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When Nothing Else Matters: Michael Jordan's Last Comeback Paperback – November 1, 2005
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From Publishers Weekly
After serving as president and part owner of the Washington Wizards for two years, Jordan, bored by his executive duties and frustrated by the team's poor play, returned to the court in 2001 in a bid to revitalize the struggling basketball franchise. But the aging superstar's attempt to resurrect the team flopped as the Wizards failed to make the playoffs in either of Jordan's two playing seasons. While the highs and lows of Jordan's comeback are known to most basketball fans, Leahy, a Washington Post feature writer who covered Jordan's return, offers an in-depth look at the inner turmoil that plagued the Jordan-led Wizards. In a smartly written, often angry work that is as much a sports story as a psychology study and condemnation of the media that built up the Jordan myth, Leahy not only documents Jordan's performance on the floor, but examines what motivated him to play despite serious knee problems. Leahy also deals with the role sportswriters (he makes it clear he isn't one) play in building America's athletes into godlike characters, a practice he abhors. Leahy has no use for idol worship and casts all three of the book's main figures—Jordan, coach Doug Collins and majority owner Abe Pollin—in unfavorable lights. This engaging read is marred by one flaw: Leahy's tendency to insert himself into the story.
Copyright © Reed Business Information, a division of Reed Elsevier Inc. All rights reserved. --This text refers to an out of print or unavailable edition of this title.
Michael Jordan may have been the greatest basketball player ever to lace 'em up, but he has not always been a likable man. At 38, three years retired from his championship run in Chicago, Jordan was serving as president of the Washington Wizards when he decided to join the team as a player. Washington Post staffer Leahy observed it all, from the triumphs--now and then MJ did seem to be an ageless wonder--to the very ugly moments of humiliated coaches and teammates who did not measure up to Jordan's personal standard of excellence and acquiescence. This is not a pretty portrayal of Jordan, but it is consistent with the assessment of his strengths and weaknesses offered by Sam Smith in The Jordan Rules (1991). If anything, this account is tinged with melancholy in its portrayal of the alpha male finally being exiled from the herd. This is an intelligent, persuasively written account of an athlete who remains one of our most recognizable celebrities. Expect the phone lines to be buzzing on the sports talk shows. Wes Lukowsky
Copyright © American Library Association. All rights reserved --This text refers to an out of print or unavailable edition of this title.
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But I liked Leahy's book for other reasons as well. Most sports books recite the stats but fail to delineate how the player did it. But Leahy describes Jordan's play. How he got his points and how he got stuffed. I got the feeling after reading many sports bios in the last few years that the writers were quite unable to describe how their subject did it. But Leahy knows the game and was able to relate the levels of skill and talent exhibited by pro players necessary to make it in the NBA. It's an unflinching, candid look at certainly one of the greatest athletes to ever play any sport and maybe the greatest basketball player ever. Leahy does his job knowing that his subject would freeze him out. Which gives Leahy a level of integrity far above the usual posterior smoochers in the press. I doubt this book will hurt Jordan's reputation too much. When he was a star he was known for his arrogance, egotism and nastiness. His level of superstardom protected him from the usual criticism leveled at most superstars when people find out they've feet of clay. But it is refreshing to know that not every sportswriter falls victim to the phony love phrases about their subject often offered by scribblers. This overall unflattering look at Jordan (and some of his sycophants in the media like Michael Wilbon) is an excellent antidote to all paeans of praise generally written about very human athletes.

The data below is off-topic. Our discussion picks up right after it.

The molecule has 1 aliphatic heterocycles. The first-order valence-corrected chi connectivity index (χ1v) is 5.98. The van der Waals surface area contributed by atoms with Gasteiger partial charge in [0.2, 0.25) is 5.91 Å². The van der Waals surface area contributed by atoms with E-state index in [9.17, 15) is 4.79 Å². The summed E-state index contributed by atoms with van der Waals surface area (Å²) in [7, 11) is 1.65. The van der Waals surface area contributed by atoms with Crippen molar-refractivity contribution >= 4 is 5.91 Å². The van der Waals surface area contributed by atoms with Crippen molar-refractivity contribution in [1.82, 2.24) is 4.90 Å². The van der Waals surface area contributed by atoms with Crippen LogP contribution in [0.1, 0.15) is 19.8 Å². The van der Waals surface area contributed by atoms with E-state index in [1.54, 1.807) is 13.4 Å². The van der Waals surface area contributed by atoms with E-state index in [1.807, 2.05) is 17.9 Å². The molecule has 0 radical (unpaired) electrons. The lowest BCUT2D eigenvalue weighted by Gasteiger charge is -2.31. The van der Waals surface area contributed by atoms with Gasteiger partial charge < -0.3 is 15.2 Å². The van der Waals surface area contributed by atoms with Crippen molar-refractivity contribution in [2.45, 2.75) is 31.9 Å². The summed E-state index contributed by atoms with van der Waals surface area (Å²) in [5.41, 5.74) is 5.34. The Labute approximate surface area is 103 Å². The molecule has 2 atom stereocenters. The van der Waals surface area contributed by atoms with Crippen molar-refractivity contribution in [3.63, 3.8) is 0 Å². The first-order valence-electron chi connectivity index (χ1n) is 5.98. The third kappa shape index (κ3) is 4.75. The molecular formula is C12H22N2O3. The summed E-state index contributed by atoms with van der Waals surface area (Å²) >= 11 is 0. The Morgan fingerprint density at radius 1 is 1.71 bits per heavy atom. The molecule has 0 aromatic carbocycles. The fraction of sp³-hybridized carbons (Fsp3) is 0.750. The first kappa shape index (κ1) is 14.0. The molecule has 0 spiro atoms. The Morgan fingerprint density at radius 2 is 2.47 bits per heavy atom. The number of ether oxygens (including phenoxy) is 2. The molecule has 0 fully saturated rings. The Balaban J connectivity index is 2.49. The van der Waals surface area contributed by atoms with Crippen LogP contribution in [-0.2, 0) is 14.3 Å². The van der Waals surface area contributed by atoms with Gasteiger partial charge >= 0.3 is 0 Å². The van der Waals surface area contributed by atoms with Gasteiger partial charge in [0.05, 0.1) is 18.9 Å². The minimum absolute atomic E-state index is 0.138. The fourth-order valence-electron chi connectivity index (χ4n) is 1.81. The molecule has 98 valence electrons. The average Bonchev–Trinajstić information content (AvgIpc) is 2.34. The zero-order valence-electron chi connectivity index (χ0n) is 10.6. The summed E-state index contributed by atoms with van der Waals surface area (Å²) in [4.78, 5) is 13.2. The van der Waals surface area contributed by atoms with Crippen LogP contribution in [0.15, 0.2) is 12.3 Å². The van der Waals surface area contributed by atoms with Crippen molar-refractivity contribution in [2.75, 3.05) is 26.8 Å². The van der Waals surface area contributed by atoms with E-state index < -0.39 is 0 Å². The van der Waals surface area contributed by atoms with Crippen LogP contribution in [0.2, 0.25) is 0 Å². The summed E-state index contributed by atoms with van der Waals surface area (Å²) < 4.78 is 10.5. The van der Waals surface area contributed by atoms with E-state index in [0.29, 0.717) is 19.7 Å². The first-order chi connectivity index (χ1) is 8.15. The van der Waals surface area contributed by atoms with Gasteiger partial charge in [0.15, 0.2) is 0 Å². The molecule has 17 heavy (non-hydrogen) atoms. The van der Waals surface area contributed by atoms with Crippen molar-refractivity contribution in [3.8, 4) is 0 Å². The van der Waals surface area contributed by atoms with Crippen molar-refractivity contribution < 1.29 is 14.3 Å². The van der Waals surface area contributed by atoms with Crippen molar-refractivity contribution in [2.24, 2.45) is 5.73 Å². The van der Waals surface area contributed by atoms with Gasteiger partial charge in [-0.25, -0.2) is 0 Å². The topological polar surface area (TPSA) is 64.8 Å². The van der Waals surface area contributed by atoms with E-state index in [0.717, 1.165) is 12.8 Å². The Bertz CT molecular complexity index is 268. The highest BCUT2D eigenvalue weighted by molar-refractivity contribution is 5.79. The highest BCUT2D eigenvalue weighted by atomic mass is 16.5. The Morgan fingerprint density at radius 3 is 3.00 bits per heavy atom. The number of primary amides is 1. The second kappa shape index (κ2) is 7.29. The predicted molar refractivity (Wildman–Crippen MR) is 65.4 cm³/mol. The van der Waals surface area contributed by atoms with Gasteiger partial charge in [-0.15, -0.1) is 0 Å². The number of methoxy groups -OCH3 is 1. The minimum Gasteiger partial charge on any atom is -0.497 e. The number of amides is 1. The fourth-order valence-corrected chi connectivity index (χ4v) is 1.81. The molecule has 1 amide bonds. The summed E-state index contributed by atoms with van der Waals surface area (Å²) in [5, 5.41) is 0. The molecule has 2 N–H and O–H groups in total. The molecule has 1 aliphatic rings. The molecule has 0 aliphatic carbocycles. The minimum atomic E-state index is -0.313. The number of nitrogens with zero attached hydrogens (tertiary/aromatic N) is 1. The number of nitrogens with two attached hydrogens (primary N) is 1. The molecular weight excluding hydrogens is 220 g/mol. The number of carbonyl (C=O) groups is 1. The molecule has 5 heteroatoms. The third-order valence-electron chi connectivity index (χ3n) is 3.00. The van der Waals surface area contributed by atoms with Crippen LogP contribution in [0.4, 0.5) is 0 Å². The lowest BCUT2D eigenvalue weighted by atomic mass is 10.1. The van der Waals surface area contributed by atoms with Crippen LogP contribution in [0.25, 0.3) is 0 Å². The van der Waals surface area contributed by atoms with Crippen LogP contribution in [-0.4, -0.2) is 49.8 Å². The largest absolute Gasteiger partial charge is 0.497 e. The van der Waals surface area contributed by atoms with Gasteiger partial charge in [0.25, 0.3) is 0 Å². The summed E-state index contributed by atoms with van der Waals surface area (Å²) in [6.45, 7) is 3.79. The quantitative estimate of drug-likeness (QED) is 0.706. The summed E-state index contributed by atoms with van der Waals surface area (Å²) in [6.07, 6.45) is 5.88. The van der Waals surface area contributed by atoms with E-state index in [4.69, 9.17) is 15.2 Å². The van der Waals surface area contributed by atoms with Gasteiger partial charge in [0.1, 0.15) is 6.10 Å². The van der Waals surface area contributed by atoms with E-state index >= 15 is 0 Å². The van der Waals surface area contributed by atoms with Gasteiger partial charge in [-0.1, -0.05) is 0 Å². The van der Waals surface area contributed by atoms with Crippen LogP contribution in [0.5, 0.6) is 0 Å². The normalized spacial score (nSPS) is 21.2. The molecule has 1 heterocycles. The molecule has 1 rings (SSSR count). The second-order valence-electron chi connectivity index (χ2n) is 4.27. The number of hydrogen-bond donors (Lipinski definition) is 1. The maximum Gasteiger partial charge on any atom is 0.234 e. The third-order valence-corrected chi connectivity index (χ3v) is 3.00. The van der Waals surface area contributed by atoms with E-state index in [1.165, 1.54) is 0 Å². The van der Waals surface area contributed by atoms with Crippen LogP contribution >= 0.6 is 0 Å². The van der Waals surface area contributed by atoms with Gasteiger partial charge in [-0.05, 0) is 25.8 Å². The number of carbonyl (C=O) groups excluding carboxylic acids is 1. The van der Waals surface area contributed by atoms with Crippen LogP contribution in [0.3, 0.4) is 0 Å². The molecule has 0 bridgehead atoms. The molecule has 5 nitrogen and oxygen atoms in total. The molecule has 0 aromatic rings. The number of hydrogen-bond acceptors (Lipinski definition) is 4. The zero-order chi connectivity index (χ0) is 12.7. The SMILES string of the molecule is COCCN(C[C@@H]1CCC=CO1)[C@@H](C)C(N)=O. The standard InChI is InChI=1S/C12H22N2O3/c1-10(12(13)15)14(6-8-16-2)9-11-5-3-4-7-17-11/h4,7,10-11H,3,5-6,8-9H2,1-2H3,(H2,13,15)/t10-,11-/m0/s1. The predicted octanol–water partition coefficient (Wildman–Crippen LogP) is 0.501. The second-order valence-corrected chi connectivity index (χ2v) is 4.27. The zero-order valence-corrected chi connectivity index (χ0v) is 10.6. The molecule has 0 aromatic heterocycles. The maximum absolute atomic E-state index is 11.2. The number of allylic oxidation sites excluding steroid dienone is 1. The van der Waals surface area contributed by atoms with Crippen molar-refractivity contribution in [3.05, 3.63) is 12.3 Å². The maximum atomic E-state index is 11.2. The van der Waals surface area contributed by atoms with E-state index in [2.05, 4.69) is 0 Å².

Such is the tale provided by Michael Leahy in this definitive work on Michael Jordan's comeback with the Wizards. The account provides details from Jordan's start as an executive to his comeback and to his eventual firing (not unexpected as it first seemed).
Interesting details abound in this book in contrast to the droning sound bites found in newspapers who seem quite reluctant to call out the naked emperor. Examples include the true extent of Jordan's tendinitis, the effect of Jordan's injury to his right index finger plus Phil Jackson's thoughts on the comeback. Also, Leahy provides quite a convincing critique not only on Jordan the player but on Jordan the playing executive as well.
My only problem with this book is that it tends to get repetitive at times - Pollin's firing of Jordan and the Karla Knafel story is retold more than once. However, it stands on its own in chronicling Jordan's days as a Wizard which luckily for Jordan will always remain a footnote to an otherwise marvelous career.
Most of us would have considered that jump shot at Salt Lake City the highlight of our lives, but then again Mike still has more than half of his life to live.
Fascinating look into the daily life of the world's greatest basketball player trying to wring what was left of his fading skills.
If I have a criticism - the book seems to bash Jordan for tainting his legacy. In my opinion, it's Jordan's legacy to taint.